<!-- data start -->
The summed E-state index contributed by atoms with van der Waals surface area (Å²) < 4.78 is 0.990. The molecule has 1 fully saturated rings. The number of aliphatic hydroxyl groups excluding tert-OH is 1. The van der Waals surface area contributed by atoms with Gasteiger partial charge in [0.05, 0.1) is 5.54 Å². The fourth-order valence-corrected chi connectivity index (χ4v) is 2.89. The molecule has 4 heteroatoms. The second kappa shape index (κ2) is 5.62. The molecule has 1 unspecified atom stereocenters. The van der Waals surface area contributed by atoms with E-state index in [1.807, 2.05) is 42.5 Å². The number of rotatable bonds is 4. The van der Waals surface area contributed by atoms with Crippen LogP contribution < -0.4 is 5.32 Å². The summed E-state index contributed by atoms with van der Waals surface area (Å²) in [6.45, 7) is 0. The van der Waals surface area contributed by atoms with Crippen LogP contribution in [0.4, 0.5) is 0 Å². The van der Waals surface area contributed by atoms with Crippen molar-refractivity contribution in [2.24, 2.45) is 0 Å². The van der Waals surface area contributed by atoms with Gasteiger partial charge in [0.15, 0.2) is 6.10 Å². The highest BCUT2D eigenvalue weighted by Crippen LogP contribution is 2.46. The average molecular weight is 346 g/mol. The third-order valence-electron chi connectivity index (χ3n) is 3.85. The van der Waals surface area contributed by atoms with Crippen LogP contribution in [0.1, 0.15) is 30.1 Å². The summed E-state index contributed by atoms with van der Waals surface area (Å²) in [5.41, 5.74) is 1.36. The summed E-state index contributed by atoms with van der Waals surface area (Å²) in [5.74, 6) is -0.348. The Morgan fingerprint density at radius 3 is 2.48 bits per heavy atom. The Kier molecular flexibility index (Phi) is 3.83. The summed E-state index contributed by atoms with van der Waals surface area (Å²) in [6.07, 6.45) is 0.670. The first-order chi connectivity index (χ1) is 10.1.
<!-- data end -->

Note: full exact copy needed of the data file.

The summed E-state index contributed by atoms with van der Waals surface area (Å²) < 4.78 is 0.990. The molecule has 1 fully saturated rings. The number of aliphatic hydroxyl groups excluding tert-OH is 1. The van der Waals surface area contributed by atoms with Gasteiger partial charge in [0.05, 0.1) is 5.54 Å². The fourth-order valence-corrected chi connectivity index (χ4v) is 2.89. The molecule has 4 heteroatoms. The second kappa shape index (κ2) is 5.62. The molecule has 1 unspecified atom stereocenters. The van der Waals surface area contributed by atoms with E-state index in [1.807, 2.05) is 42.5 Å². The number of rotatable bonds is 4. The van der Waals surface area contributed by atoms with Crippen LogP contribution < -0.4 is 5.32 Å². The summed E-state index contributed by atoms with van der Waals surface area (Å²) in [6.45, 7) is 0. The van der Waals surface area contributed by atoms with Crippen LogP contribution in [0.4, 0.5) is 0 Å². The van der Waals surface area contributed by atoms with Crippen molar-refractivity contribution in [2.24, 2.45) is 0 Å². The van der Waals surface area contributed by atoms with Gasteiger partial charge in [0.15, 0.2) is 6.10 Å². The highest BCUT2D eigenvalue weighted by Crippen LogP contribution is 2.46. The average molecular weight is 346 g/mol. The third-order valence-electron chi connectivity index (χ3n) is 3.85. The van der Waals surface area contributed by atoms with Crippen LogP contribution in [0.1, 0.15) is 30.1 Å². The summed E-state index contributed by atoms with van der Waals surface area (Å²) in [5.41, 5.74) is 1.36. The summed E-state index contributed by atoms with van der Waals surface area (Å²) in [5.74, 6) is -0.348. The Morgan fingerprint density at radius 3 is 2.48 bits per heavy atom. The Kier molecular flexibility index (Phi) is 3.83. The summed E-state index contributed by atoms with van der Waals surface area (Å²) in [6.07, 6.45) is 0.670. The first-order chi connectivity index (χ1) is 10.1.